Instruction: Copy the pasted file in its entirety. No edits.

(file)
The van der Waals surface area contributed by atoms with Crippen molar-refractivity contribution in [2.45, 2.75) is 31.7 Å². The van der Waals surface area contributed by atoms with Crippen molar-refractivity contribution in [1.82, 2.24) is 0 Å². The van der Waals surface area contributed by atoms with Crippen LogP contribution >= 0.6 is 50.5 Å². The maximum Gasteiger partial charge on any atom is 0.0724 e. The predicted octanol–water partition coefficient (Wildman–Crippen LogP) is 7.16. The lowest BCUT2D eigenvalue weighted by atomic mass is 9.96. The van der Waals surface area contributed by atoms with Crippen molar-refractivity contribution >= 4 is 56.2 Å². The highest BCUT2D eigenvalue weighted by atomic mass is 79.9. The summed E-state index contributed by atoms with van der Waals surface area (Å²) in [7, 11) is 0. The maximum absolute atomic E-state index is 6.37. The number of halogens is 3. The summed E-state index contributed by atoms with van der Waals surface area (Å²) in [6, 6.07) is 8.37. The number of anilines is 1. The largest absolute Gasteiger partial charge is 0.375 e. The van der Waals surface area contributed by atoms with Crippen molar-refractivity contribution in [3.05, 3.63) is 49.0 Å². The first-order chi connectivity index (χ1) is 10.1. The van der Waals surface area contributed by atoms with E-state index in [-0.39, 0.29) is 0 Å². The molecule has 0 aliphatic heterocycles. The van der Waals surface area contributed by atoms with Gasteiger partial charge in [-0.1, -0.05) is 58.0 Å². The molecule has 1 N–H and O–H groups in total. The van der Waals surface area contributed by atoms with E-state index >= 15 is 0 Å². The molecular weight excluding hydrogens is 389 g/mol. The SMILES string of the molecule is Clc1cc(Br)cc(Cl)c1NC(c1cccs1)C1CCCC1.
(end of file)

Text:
The van der Waals surface area contributed by atoms with Crippen molar-refractivity contribution in [2.45, 2.75) is 31.7 Å². The van der Waals surface area contributed by atoms with Crippen molar-refractivity contribution in [1.82, 2.24) is 0 Å². The van der Waals surface area contributed by atoms with Crippen LogP contribution >= 0.6 is 50.5 Å². The maximum Gasteiger partial charge on any atom is 0.0724 e. The predicted octanol–water partition coefficient (Wildman–Crippen LogP) is 7.16. The lowest BCUT2D eigenvalue weighted by atomic mass is 9.96. The van der Waals surface area contributed by atoms with Crippen molar-refractivity contribution >= 4 is 56.2 Å². The highest BCUT2D eigenvalue weighted by atomic mass is 79.9. The summed E-state index contributed by atoms with van der Waals surface area (Å²) in [7, 11) is 0. The maximum absolute atomic E-state index is 6.37. The number of halogens is 3. The summed E-state index contributed by atoms with van der Waals surface area (Å²) in [6, 6.07) is 8.37. The number of anilines is 1. The largest absolute Gasteiger partial charge is 0.375 e. The van der Waals surface area contributed by atoms with Crippen molar-refractivity contribution in [3.05, 3.63) is 49.0 Å². The first-order chi connectivity index (χ1) is 10.1. The van der Waals surface area contributed by atoms with E-state index in [-0.39, 0.29) is 0 Å². The molecule has 0 aliphatic heterocycles. The van der Waals surface area contributed by atoms with Gasteiger partial charge in [-0.1, -0.05) is 58.0 Å². The molecule has 1 N–H and O–H groups in total. The van der Waals surface area contributed by atoms with E-state index >= 15 is 0 Å². The molecular weight excluding hydrogens is 389 g/mol. The SMILES string of the molecule is Clc1cc(Br)cc(Cl)c1NC(c1cccs1)C1CCCC1.